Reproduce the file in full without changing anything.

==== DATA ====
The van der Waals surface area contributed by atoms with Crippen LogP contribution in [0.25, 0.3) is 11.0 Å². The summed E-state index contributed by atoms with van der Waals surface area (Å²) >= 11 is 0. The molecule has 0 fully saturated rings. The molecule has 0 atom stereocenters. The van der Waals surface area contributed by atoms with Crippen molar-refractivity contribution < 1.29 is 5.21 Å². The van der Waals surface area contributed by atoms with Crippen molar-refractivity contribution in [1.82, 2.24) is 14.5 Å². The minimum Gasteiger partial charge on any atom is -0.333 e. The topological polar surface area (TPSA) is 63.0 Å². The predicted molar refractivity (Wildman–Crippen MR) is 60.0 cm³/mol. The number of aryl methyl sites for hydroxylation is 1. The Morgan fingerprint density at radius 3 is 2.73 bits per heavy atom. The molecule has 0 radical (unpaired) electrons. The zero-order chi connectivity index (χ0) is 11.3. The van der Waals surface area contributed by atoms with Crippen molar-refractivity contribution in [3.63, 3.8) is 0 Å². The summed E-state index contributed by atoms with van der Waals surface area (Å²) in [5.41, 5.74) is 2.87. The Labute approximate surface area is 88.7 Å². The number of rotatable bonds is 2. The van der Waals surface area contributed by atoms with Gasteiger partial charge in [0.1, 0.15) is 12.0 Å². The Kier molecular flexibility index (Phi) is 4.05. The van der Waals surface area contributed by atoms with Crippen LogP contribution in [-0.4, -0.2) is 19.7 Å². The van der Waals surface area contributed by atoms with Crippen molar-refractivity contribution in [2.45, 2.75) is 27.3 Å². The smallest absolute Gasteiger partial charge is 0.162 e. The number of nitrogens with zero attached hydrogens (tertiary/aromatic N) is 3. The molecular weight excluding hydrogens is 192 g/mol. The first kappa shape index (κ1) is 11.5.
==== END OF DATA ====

The van der Waals surface area contributed by atoms with Crippen LogP contribution in [0.25, 0.3) is 11.0 Å². The summed E-state index contributed by atoms with van der Waals surface area (Å²) >= 11 is 0. The molecule has 0 fully saturated rings. The molecule has 0 atom stereocenters. The van der Waals surface area contributed by atoms with Crippen molar-refractivity contribution < 1.29 is 5.21 Å². The van der Waals surface area contributed by atoms with Crippen molar-refractivity contribution in [1.82, 2.24) is 14.5 Å². The minimum Gasteiger partial charge on any atom is -0.333 e. The topological polar surface area (TPSA) is 63.0 Å². The predicted molar refractivity (Wildman–Crippen MR) is 60.0 cm³/mol. The number of aryl methyl sites for hydroxylation is 1. The Morgan fingerprint density at radius 3 is 2.73 bits per heavy atom. The molecule has 0 radical (unpaired) electrons. The zero-order chi connectivity index (χ0) is 11.3. The van der Waals surface area contributed by atoms with Crippen molar-refractivity contribution in [3.63, 3.8) is 0 Å². The summed E-state index contributed by atoms with van der Waals surface area (Å²) in [5.41, 5.74) is 2.87. The Labute approximate surface area is 88.7 Å². The number of rotatable bonds is 2. The van der Waals surface area contributed by atoms with Gasteiger partial charge in [0.1, 0.15) is 12.0 Å². The Kier molecular flexibility index (Phi) is 4.05. The van der Waals surface area contributed by atoms with Crippen LogP contribution in [-0.4, -0.2) is 19.7 Å². The van der Waals surface area contributed by atoms with Crippen molar-refractivity contribution in [2.45, 2.75) is 27.3 Å². The smallest absolute Gasteiger partial charge is 0.162 e. The number of nitrogens with zero attached hydrogens (tertiary/aromatic N) is 3. The molecular weight excluding hydrogens is 192 g/mol. The first kappa shape index (κ1) is 11.5.